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More Economic Light in Mexico

Key gains are being recorded, but a jobs boom is not at hand

August 25, 1996

The latest figures on economic growth in Mexico are encouraging, a 7.2% spurt in the second quarter compared with that quarter of 1995. Gains like this should bolster trust in the country's ability to pull out of recession. It would be wise, however, to view them with caution. An overdose of hope that turns out to be unwarranted could damage the spirit of the Mexicans, who have been badly bruised of late.

President Ernesto Zedillo's prudence in announcing the news was proper. "To claim this economic recovery will restore immediately the standard of living prevalent before the crisis would amount to cheating the people," he said. The Mexicans are on a long road to recovery. At its end may be more jobs and better pay for the majority, but no sensible economist is even pondering the word "miracle" at this point.

Nevertheless, indicators are positive in a number of areas. Exports have grown at a whopping 60% over the last two years. The manufacturing sector climbed 13.9% in the second quarter and, for the first time since 1994, the construction sector posted a gain, 7.8%. Car sales boomed 32% in the first six months of this year. These numbers add up to consumer confidence, a missing element of the economy in recent times.

The relatively good times have been built on an increasingly solid foundation under the Zedillo regime. A key gain this month was the announcement of a partnership between the American telephone company MCI and Grupo Banamex Accival, a major Mexican financial institution. Earlier there was the advance repayment of most of the $13.5-billion bailout put forward by the Clinton administration after the disastrous peso devaluation of 1995. Now only $3.5 billion of that loan is outstanding. The nation does have to deal with the new debt it incurred to partially pay off Washington, but even that debt indicates progress: The treasury's ability to raise more than $7 billion in the international markets reflects a more optimistic international assessment of Mexico's fiscal picture.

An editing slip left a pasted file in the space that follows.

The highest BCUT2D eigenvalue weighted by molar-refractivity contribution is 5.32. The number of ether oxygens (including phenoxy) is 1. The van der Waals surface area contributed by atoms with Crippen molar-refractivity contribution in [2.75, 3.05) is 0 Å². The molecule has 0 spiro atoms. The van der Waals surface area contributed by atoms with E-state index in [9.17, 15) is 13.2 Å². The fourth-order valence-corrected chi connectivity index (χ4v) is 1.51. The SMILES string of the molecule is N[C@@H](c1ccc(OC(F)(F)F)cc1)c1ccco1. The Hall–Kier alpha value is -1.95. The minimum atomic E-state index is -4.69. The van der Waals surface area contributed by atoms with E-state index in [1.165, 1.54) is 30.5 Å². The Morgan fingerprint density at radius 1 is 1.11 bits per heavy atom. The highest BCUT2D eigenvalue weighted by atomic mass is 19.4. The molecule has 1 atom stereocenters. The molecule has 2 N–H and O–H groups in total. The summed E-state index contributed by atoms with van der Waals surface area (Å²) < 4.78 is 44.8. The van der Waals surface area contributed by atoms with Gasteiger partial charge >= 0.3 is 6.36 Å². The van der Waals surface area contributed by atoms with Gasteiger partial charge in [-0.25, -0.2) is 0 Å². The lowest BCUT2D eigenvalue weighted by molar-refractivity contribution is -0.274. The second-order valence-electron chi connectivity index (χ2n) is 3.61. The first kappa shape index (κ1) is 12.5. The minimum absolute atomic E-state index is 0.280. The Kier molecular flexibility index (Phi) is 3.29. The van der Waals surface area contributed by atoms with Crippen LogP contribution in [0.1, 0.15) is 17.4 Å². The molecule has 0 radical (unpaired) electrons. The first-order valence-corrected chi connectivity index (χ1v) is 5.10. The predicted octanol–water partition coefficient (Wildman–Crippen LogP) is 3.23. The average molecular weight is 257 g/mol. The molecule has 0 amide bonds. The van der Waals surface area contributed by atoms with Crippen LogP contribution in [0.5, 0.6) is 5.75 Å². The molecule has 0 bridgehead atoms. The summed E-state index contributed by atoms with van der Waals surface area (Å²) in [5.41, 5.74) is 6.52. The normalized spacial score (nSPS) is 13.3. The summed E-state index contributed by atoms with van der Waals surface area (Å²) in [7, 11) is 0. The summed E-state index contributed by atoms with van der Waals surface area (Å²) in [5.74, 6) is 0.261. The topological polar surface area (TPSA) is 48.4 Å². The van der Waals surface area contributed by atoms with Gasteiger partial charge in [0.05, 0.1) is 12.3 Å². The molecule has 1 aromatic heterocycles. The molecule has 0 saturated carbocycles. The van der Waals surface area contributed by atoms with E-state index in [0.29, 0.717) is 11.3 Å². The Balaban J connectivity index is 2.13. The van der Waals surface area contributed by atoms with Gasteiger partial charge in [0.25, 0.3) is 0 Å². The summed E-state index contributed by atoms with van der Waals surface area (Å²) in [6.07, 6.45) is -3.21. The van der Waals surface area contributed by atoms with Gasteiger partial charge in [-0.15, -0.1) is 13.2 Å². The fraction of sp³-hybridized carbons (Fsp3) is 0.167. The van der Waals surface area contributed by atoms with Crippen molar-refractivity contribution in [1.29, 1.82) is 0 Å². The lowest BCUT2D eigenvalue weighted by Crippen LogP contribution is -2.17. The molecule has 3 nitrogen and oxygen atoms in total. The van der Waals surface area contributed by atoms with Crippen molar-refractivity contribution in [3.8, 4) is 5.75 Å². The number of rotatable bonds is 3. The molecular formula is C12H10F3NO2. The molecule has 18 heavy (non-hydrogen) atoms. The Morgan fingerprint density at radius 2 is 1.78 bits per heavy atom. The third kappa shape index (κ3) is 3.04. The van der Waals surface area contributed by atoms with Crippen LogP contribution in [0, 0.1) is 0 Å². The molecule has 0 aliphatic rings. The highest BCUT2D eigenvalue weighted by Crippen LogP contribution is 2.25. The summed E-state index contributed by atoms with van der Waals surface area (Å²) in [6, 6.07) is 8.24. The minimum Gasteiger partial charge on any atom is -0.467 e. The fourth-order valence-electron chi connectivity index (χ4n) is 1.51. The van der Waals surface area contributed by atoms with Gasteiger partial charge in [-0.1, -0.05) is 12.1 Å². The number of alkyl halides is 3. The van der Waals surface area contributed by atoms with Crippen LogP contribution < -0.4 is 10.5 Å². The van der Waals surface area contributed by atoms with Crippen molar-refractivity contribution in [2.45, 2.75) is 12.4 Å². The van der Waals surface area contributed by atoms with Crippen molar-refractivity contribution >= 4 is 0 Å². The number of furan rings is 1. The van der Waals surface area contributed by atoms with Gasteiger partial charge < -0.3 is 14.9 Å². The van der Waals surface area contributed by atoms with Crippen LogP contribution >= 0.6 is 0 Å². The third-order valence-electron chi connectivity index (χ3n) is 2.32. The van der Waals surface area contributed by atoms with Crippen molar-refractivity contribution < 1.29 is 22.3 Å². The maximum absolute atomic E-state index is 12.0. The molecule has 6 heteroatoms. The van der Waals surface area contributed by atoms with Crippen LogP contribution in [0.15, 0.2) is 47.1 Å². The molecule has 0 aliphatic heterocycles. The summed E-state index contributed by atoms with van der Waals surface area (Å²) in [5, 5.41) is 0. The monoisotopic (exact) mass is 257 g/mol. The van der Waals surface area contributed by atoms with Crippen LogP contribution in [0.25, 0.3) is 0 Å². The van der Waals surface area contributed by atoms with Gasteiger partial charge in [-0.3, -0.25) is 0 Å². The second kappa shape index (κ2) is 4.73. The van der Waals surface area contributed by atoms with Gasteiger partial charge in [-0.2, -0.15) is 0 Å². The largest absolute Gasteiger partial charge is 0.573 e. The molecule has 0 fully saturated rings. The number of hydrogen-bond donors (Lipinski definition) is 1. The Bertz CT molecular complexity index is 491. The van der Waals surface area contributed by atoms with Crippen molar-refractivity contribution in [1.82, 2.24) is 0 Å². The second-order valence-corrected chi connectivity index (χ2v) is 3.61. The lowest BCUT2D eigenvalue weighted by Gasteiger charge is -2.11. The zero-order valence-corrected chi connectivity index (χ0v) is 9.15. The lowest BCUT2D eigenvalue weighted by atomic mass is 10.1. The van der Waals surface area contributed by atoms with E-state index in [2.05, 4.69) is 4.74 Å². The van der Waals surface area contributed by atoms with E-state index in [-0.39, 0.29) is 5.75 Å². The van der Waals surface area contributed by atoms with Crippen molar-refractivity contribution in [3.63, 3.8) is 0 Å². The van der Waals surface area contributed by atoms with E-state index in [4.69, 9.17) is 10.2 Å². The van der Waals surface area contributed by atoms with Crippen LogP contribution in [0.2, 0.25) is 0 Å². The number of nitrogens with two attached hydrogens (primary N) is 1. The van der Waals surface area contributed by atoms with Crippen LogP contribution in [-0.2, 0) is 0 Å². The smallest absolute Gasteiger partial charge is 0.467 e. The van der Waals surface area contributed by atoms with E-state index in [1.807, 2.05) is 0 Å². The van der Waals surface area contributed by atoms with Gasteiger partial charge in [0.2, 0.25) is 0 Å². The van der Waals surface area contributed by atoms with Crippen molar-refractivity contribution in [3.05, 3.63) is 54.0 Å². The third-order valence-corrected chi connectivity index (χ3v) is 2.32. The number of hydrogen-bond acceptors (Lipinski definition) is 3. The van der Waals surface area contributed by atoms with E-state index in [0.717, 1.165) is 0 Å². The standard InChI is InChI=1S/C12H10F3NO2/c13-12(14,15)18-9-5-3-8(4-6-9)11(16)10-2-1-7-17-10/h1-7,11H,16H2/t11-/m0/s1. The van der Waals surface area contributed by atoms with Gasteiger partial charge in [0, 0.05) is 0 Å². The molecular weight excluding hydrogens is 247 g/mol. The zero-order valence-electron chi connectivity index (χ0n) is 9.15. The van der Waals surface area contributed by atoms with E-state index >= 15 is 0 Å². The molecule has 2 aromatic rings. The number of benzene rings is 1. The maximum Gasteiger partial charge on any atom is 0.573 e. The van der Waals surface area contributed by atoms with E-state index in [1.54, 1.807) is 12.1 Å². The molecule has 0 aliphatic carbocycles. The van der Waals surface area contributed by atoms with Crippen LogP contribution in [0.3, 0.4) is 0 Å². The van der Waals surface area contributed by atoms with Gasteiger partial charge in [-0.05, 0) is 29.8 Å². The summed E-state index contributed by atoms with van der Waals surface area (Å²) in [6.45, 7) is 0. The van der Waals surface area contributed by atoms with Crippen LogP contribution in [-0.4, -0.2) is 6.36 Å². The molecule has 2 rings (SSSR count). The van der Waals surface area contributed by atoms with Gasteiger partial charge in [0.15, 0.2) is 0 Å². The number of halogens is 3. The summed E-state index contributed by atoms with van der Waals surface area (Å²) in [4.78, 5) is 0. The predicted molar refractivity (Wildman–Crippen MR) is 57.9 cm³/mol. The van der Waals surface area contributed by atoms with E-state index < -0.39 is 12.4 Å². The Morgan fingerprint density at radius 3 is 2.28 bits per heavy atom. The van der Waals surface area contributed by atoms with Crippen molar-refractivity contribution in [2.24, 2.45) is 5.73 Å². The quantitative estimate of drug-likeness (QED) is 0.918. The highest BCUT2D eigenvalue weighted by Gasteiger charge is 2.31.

Clearly Zedillo and his advisors have mastered the rhythms of international finance. But juggling the budget does not count for much, certainly not for future votes, if it does not translate into confidence for the Mexican citizen.

New jobs still cannot keep pace with births in this country of more than 92 million. The banking system remains weak, interest rates are prohibitively high and wages cannot fill family cupboards. Inflation hovers around 30%.

It is reassuring to hear Zedillo say he will stay the economic course. He knows that the populist economic policies of the 1970s laid out his country's structural woes. As an economist he sees the light; as a politician he feels the heat. The Mexicans can be patient, and they can read the second-quarter figures with some satisfaction. But it is jobs they want and need.


Coming Back

Mexico's gross domestic product is up. Figures measure growth from the same quarter a year earlier.

1996: 7.2%

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